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Roanoke College poll sees Cuccinelli with a lead but finds many voters undecided

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Republican Ken Cuccinelli holds a seven-point lead over Democrat Terry McAuliffe in the Virginia gubernatorial race, but more than a quarter of registered voters are undecided,  according to The Roanoke College Poll.

The poll interviewed 525 registered voters in Virginia between July 8-14 and has a margin of error of plus or minus 4.3 percent.

“The political landscape is beginning to clear as voters learn more about the candidates,” Harry Wilson, director of the Institute for Policy and Opinion Research at Roanoke College, said in a statement. “Both candidates are now viewed favorably, although there are many voters who don’t know much about them. Given the lack of attention being paid to the campaign, that is not surprising.”

The results showed Cuccinelli, Virginia’s attorney general, leading McAuliffe, a former chairman of the Democratic National Committee, by 37 percent to 31 percent. Libertarian candidate Robert Sarvis claimed 5 percent of respondents.

Nonetheless, 27 percent of respondents have yet to pick a candidate in the governor’s race.

Almost two-thirds (62 percent) of respondents said they have thought only a little or not at all about the gubernatorial campaign thus far, while 36 percent said they have given the election some or a lot of thought.

Other statewide races are statistical ties. In the lieutenant governor contest, 30 percent of respondents favored Democrat Ralph Northam while 28 were for Republican E. W. Jackson and 41 percent were undecided.

Republican Mark Obenshain and Democrat Mark Herring also are neck-and-neck in the attorney general race (Obenshain-33 percent, Herring-29 percent, undecided-38 percent).
A plurality of respondents said they did not know enough about McAuliffe (45 percent) to have an opinion about him, and 34 percent don’t have an opinion of Cuccinelli.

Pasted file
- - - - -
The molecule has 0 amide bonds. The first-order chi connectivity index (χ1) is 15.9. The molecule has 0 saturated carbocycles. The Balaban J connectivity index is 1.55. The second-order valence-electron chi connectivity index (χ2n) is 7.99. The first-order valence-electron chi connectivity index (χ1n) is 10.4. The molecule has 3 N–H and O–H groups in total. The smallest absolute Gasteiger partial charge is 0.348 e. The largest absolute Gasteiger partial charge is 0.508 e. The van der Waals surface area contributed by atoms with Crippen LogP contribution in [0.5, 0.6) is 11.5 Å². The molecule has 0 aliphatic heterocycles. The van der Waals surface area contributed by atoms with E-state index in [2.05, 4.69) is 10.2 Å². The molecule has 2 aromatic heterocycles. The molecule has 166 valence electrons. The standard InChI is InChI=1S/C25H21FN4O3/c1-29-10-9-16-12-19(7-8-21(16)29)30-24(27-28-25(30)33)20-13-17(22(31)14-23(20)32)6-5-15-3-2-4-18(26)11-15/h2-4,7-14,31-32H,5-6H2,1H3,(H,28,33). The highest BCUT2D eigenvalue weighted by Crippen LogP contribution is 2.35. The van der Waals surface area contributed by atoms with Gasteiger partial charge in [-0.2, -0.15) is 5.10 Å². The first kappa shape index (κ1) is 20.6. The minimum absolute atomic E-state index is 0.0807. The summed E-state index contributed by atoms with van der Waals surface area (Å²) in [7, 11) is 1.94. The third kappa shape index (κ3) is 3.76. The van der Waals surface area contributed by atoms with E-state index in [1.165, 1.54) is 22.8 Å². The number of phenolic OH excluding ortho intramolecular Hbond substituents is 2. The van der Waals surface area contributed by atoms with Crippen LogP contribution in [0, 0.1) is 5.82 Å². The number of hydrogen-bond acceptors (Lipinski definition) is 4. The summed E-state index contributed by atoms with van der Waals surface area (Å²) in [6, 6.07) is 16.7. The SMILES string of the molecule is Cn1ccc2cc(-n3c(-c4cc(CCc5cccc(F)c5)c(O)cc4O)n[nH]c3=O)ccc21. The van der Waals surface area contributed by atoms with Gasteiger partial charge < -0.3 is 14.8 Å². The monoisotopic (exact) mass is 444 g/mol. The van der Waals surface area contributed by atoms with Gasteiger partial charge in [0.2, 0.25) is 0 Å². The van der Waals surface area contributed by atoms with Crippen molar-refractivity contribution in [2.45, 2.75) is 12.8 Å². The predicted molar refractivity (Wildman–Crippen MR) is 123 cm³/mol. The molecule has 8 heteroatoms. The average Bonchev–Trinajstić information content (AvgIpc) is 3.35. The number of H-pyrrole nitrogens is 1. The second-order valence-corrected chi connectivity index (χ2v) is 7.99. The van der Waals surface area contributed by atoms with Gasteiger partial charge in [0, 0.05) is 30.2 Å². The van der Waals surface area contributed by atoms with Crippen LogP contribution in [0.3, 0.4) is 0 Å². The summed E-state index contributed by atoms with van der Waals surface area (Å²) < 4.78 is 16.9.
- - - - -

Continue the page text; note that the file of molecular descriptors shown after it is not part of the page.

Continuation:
Cuccinelli has improved his favorable/unfavorable split (33 percent/26 percent), compared with the April Roanoke College Poll, while McAuliffe has more than doubled his favorable views (24 percent/20 percent). 

The most important issues in the campaign cited by voters were unemployment (24 percent) and the economy (20 percent). The only other issues to be named by more than 5 percent of the registered voters were transportation (12 percent) and education (8 percent). It is not surprising, then, that a majority of respondents (61 percent) said a candidate’s economic positions were more important in determining their vote than positions on social issues (17 percent).

Stories about gifts received by the family of Gov. McDonnell from Star Scientific CEO Jonnie Williams Jr. so far do not appear to be a significant factor in the election.
Sixty percent of respondents said they have not been following the controversy closely at all. Only 9 percent said they have been following closely, and 25 percent said they have been following it somewhat closely.

McDonnell’s rating actually has risen marginally since April, from 44 percent to 46 percent favorable, according to the poll. Those numbers, however, do not agree with a results of a another survey released Wednesday by Quinnipiac University. That poll found McDonnell’s approval rating has dropped from 53 percent in March to 46 percent in July.

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